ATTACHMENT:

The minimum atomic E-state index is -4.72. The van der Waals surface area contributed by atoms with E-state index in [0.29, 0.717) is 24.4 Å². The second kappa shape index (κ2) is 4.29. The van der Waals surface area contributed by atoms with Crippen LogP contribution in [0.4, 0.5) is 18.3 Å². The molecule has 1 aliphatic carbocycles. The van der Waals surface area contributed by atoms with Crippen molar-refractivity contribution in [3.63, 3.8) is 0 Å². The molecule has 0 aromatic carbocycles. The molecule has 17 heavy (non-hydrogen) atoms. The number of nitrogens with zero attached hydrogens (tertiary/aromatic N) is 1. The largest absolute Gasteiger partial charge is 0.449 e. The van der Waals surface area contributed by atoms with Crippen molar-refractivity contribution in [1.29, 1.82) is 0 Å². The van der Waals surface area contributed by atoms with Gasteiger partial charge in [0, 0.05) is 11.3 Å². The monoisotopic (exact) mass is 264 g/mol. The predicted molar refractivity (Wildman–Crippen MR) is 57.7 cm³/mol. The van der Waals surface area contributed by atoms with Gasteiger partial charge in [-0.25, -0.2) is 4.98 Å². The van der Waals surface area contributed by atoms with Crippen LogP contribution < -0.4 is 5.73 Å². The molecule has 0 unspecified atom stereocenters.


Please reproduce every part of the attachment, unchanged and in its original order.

The minimum atomic E-state index is -4.72. The van der Waals surface area contributed by atoms with E-state index in [0.29, 0.717) is 24.4 Å². The second kappa shape index (κ2) is 4.29. The van der Waals surface area contributed by atoms with Crippen LogP contribution in [0.4, 0.5) is 18.3 Å². The molecule has 1 aliphatic carbocycles. The van der Waals surface area contributed by atoms with Crippen molar-refractivity contribution in [3.63, 3.8) is 0 Å². The molecule has 0 aromatic carbocycles. The molecule has 17 heavy (non-hydrogen) atoms. The number of nitrogens with zero attached hydrogens (tertiary/aromatic N) is 1. The largest absolute Gasteiger partial charge is 0.449 e. The van der Waals surface area contributed by atoms with Crippen molar-refractivity contribution in [1.29, 1.82) is 0 Å². The van der Waals surface area contributed by atoms with Gasteiger partial charge in [0, 0.05) is 11.3 Å². The monoisotopic (exact) mass is 264 g/mol. The predicted molar refractivity (Wildman–Crippen MR) is 57.7 cm³/mol. The van der Waals surface area contributed by atoms with Gasteiger partial charge in [-0.25, -0.2) is 4.98 Å². The van der Waals surface area contributed by atoms with Crippen LogP contribution < -0.4 is 5.73 Å². The molecule has 0 unspecified atom stereocenters.